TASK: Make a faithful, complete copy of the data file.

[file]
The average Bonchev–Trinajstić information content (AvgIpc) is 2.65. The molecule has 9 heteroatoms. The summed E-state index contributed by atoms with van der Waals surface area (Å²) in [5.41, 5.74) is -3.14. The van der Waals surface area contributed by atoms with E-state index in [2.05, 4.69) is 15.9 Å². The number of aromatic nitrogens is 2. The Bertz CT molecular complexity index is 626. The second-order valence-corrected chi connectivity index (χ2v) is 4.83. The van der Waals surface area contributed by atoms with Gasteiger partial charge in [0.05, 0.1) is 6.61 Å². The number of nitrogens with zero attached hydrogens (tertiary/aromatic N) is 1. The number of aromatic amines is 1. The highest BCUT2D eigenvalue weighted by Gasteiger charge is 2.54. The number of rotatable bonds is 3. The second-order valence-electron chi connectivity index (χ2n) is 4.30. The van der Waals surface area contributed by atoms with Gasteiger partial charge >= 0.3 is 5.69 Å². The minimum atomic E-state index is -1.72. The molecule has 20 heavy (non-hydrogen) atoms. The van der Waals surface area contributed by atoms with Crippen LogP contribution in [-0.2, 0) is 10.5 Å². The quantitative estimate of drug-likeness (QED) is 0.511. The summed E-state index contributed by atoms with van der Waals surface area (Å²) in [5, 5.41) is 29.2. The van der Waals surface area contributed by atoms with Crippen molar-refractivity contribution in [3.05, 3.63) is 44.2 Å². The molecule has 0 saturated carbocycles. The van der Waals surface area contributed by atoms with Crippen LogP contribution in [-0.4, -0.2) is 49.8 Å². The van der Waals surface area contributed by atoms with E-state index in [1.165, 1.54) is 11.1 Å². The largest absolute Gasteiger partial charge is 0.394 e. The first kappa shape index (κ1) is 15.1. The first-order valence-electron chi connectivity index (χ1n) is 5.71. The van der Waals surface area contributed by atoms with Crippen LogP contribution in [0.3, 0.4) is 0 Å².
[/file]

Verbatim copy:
The average Bonchev–Trinajstić information content (AvgIpc) is 2.65. The molecule has 9 heteroatoms. The summed E-state index contributed by atoms with van der Waals surface area (Å²) in [5.41, 5.74) is -3.14. The van der Waals surface area contributed by atoms with E-state index in [2.05, 4.69) is 15.9 Å². The number of aromatic nitrogens is 2. The Bertz CT molecular complexity index is 626. The second-order valence-corrected chi connectivity index (χ2v) is 4.83. The van der Waals surface area contributed by atoms with Gasteiger partial charge in [0.05, 0.1) is 6.61 Å². The number of nitrogens with zero attached hydrogens (tertiary/aromatic N) is 1. The number of aromatic amines is 1. The highest BCUT2D eigenvalue weighted by Gasteiger charge is 2.54. The number of rotatable bonds is 3. The second-order valence-electron chi connectivity index (χ2n) is 4.30. The van der Waals surface area contributed by atoms with Gasteiger partial charge >= 0.3 is 5.69 Å². The minimum atomic E-state index is -1.72. The molecule has 20 heavy (non-hydrogen) atoms. The van der Waals surface area contributed by atoms with Crippen LogP contribution in [-0.2, 0) is 10.5 Å². The quantitative estimate of drug-likeness (QED) is 0.511. The summed E-state index contributed by atoms with van der Waals surface area (Å²) in [5, 5.41) is 29.2. The van der Waals surface area contributed by atoms with Crippen molar-refractivity contribution in [3.05, 3.63) is 44.2 Å². The molecule has 0 saturated carbocycles. The van der Waals surface area contributed by atoms with Crippen LogP contribution in [-0.4, -0.2) is 49.8 Å². The van der Waals surface area contributed by atoms with E-state index in [1.165, 1.54) is 11.1 Å². The largest absolute Gasteiger partial charge is 0.394 e. The first kappa shape index (κ1) is 15.1. The first-order valence-electron chi connectivity index (χ1n) is 5.71. The van der Waals surface area contributed by atoms with Crippen LogP contribution in [0.3, 0.4) is 0 Å².